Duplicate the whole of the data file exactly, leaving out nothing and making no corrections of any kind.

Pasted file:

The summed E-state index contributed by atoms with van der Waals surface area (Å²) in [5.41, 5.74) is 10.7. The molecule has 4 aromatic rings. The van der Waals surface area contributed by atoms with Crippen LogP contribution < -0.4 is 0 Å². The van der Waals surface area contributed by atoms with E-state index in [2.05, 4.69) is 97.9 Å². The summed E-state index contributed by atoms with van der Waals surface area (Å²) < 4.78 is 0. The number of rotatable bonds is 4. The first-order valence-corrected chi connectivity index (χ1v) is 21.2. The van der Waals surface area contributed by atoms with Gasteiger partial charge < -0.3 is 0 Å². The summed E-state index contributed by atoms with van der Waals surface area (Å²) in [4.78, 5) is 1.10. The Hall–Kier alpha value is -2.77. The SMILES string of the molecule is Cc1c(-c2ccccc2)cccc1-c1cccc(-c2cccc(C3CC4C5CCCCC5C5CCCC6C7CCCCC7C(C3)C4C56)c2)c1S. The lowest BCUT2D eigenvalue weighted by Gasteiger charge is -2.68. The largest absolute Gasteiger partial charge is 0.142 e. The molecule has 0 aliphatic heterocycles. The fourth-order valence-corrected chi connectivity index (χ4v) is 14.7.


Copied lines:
The summed E-state index contributed by atoms with van der Waals surface area (Å²) in [5.41, 5.74) is 10.7. The molecule has 4 aromatic rings. The van der Waals surface area contributed by atoms with Crippen LogP contribution < -0.4 is 0 Å². The van der Waals surface area contributed by atoms with E-state index in [2.05, 4.69) is 97.9 Å². The summed E-state index contributed by atoms with van der Waals surface area (Å²) < 4.78 is 0. The number of rotatable bonds is 4. The first-order valence-corrected chi connectivity index (χ1v) is 21.2. The van der Waals surface area contributed by atoms with Gasteiger partial charge < -0.3 is 0 Å². The summed E-state index contributed by atoms with van der Waals surface area (Å²) in [4.78, 5) is 1.10. The Hall–Kier alpha value is -2.77. The SMILES string of the molecule is Cc1c(-c2ccccc2)cccc1-c1cccc(-c2cccc(C3CC4C5CCCCC5C5CCCC6C7CCCCC7C(C3)C4C56)c2)c1S. The lowest BCUT2D eigenvalue weighted by Gasteiger charge is -2.68. The largest absolute Gasteiger partial charge is 0.142 e. The molecule has 0 aliphatic heterocycles. The fourth-order valence-corrected chi connectivity index (χ4v) is 14.7.